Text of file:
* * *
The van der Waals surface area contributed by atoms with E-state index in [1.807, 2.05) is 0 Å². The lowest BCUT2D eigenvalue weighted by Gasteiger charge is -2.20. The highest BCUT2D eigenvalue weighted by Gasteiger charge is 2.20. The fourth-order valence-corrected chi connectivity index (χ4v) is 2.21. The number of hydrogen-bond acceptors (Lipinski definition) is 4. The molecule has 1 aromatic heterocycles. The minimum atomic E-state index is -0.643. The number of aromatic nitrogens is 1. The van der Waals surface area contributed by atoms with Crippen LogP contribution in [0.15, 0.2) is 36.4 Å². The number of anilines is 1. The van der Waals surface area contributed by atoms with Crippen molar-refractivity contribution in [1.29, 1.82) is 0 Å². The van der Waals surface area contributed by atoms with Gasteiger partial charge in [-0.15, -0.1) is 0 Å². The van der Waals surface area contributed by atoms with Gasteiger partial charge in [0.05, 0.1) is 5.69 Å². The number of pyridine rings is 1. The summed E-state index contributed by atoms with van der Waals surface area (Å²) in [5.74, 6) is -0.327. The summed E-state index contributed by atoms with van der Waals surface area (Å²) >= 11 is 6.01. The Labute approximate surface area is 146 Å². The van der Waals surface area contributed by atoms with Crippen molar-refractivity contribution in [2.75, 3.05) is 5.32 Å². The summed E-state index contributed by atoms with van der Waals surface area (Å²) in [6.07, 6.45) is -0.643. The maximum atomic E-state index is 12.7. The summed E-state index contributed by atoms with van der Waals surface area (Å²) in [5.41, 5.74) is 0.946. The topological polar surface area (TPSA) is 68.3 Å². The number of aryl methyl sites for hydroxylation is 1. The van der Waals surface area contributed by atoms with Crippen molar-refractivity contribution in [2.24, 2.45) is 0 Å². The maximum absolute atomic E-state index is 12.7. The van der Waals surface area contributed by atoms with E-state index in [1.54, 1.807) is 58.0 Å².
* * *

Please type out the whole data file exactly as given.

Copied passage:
The van der Waals surface area contributed by atoms with E-state index in [1.807, 2.05) is 0 Å². The lowest BCUT2D eigenvalue weighted by Gasteiger charge is -2.20. The highest BCUT2D eigenvalue weighted by Gasteiger charge is 2.20. The fourth-order valence-corrected chi connectivity index (χ4v) is 2.21. The number of hydrogen-bond acceptors (Lipinski definition) is 4. The molecule has 1 aromatic heterocycles. The minimum atomic E-state index is -0.643. The number of aromatic nitrogens is 1. The van der Waals surface area contributed by atoms with Crippen LogP contribution in [0.15, 0.2) is 36.4 Å². The number of anilines is 1. The van der Waals surface area contributed by atoms with Crippen molar-refractivity contribution in [1.29, 1.82) is 0 Å². The van der Waals surface area contributed by atoms with Gasteiger partial charge in [-0.15, -0.1) is 0 Å². The van der Waals surface area contributed by atoms with Gasteiger partial charge in [0.05, 0.1) is 5.69 Å². The number of pyridine rings is 1. The summed E-state index contributed by atoms with van der Waals surface area (Å²) in [5.74, 6) is -0.327. The summed E-state index contributed by atoms with van der Waals surface area (Å²) >= 11 is 6.01. The Labute approximate surface area is 146 Å². The van der Waals surface area contributed by atoms with Crippen molar-refractivity contribution in [2.75, 3.05) is 5.32 Å². The summed E-state index contributed by atoms with van der Waals surface area (Å²) in [6.07, 6.45) is -0.643. The maximum atomic E-state index is 12.7. The summed E-state index contributed by atoms with van der Waals surface area (Å²) in [5.41, 5.74) is 0.946. The topological polar surface area (TPSA) is 68.3 Å². The number of aryl methyl sites for hydroxylation is 1. The van der Waals surface area contributed by atoms with Crippen molar-refractivity contribution in [2.24, 2.45) is 0 Å². The maximum absolute atomic E-state index is 12.7. The van der Waals surface area contributed by atoms with E-state index in [1.54, 1.807) is 58.0 Å².